House flippers and the pre-construction buyers


Some recent news of house flippers and pre-construction buyers reflects how things have changed

I read a lot of real estate news and opinion.  Sometimes the different articles and viewpoints blend together and form a clear picture, a 10,000 foot view of what’s going on and how we got here.   

It used to be really really uncomplicated to buy a house. The agreement was one or two pages long. There wasn’t any home inspections or home warranties. Mortgages were simple, basic. Real estate agents in the early days were more like employees of the brokerages not commissioned salespeople. There weren’t any TV shows about real estate (except Green Acres). 

It used to take three or four months to build a house. Now it often takes more than a year.

Real estate in it’s infancy was simple. A house was a place you lived, a place the bank said you could afford. It was not a ego-inducing showpiece of wealth and good taste, not for most people anyway. 

And it was not a straight investment. Nearly no-one speculated in residential real estate

The perils of flipping pre-construction homes

A recent article in REM – the perils of flipping new houses – started with “All over Southwestern Ontario in cities like London, Woodstock, Brantford, Paris, Kitchener and Cambridge, out of town buyers – mostly from areas like Toronto, Mississauga and Brampton – are purchasing new houses and townhouses on spec with the sole intentions of doing flips.”

As a local real estate agent specializing in relocation and in helping first and second time homebuyers, not investors buy homes, I’ve never worked with a new house flipper – someone buying with the intention of never moving into a house not yet built. It’s mind boggling. 

But the fact is that there is a lot of money floating around in the economy, some of it in the form of low interests loans, some in the form of built up equity in places near the GTA where homeowners are on paper, millionaires. 

I’m not here to judge or facilitate house flipping where no value is added. When people ask “how we got here”, I say “it’s complicated”. Such a high percentage of our economy is tied now either directly or indirectly to real estate, my mind is boggled one more time again.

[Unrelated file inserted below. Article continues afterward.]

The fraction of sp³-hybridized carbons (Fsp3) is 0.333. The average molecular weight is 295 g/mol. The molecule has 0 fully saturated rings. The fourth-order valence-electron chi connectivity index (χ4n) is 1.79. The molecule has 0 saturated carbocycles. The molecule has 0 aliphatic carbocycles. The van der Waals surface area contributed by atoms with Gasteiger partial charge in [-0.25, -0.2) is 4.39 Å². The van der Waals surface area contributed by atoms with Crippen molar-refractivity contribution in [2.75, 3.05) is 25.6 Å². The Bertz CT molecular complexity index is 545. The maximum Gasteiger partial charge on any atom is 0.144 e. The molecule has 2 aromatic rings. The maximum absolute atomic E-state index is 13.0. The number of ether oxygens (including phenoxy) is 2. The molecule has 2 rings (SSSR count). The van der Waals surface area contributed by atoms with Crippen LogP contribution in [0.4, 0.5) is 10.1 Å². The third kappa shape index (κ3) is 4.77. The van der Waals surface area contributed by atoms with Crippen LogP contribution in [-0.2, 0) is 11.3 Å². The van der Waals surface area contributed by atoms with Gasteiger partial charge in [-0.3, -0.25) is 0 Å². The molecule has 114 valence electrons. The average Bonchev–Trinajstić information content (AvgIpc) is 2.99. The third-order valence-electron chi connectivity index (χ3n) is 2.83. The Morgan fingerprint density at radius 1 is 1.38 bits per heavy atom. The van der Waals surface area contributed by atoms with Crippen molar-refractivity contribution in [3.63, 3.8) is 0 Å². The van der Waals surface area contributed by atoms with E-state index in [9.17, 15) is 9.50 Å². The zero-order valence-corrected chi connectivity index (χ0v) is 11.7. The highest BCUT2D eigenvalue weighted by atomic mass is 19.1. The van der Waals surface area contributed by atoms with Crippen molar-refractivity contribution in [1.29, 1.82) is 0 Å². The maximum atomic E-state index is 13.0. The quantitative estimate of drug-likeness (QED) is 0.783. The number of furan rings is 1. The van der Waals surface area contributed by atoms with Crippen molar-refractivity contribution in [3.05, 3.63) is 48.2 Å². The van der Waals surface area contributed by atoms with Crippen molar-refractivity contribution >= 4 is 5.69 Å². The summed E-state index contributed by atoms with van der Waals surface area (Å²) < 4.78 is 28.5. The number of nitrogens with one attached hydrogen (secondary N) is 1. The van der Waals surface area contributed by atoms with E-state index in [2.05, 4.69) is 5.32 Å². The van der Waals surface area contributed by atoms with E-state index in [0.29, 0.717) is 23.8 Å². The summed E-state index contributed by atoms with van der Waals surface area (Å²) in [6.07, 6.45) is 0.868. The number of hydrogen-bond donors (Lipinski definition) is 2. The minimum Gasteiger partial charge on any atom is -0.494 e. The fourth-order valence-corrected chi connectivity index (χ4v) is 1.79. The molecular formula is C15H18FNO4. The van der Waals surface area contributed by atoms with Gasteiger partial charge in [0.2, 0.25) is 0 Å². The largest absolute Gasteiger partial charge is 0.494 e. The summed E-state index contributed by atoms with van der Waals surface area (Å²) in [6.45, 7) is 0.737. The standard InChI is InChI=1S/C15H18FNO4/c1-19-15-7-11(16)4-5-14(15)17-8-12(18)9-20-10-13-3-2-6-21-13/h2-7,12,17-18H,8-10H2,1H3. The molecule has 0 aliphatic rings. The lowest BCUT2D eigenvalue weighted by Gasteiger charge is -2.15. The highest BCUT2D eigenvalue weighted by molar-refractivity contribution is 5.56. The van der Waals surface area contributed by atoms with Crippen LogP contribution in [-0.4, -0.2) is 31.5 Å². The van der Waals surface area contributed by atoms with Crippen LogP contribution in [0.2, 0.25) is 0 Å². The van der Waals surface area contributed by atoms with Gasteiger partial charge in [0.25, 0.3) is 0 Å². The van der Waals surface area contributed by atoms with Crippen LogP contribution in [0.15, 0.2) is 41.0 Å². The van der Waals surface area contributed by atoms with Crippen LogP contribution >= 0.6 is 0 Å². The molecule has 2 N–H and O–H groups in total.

You cannot time the market

The other article that many of us are thinking about is about a bunch of folks who bought pre-construction last year in Oakville when the market was at its peak. It seems from the article that most of these folks were in the “move-up market” but I suspect, that like dolphins caught in a tuna net, there was a significant number of investor-flippers. The houses that they purchased from the builder pre-construction last year went for $1 million to $1.6 million and the defaulting buyers are standing to lose their $200,000 deposits and more if the builder sues. The music stopped and there were not enough chairs for everyone.

It was pretty crazy last year. I’ve never seen the market run so hot. And it seems crazy looking back, to buy a house that would not be ready for a year or more, but there was no real inventory of resale homes either. 

Luckily here in Waterloo Region, we have an unparalleled resilience to bad news and although admittedly there was some concern last year when we levelled out, it was thankfully brief. We had or are having a soft landing.

One of my 365 Rules about Real Estate is that you cannot time the market. Clearly there is a lot at risk, maybe not financial ruin, but financial worry for sure. It would be nice to go back to the olden days when a house was somewhere you lived.


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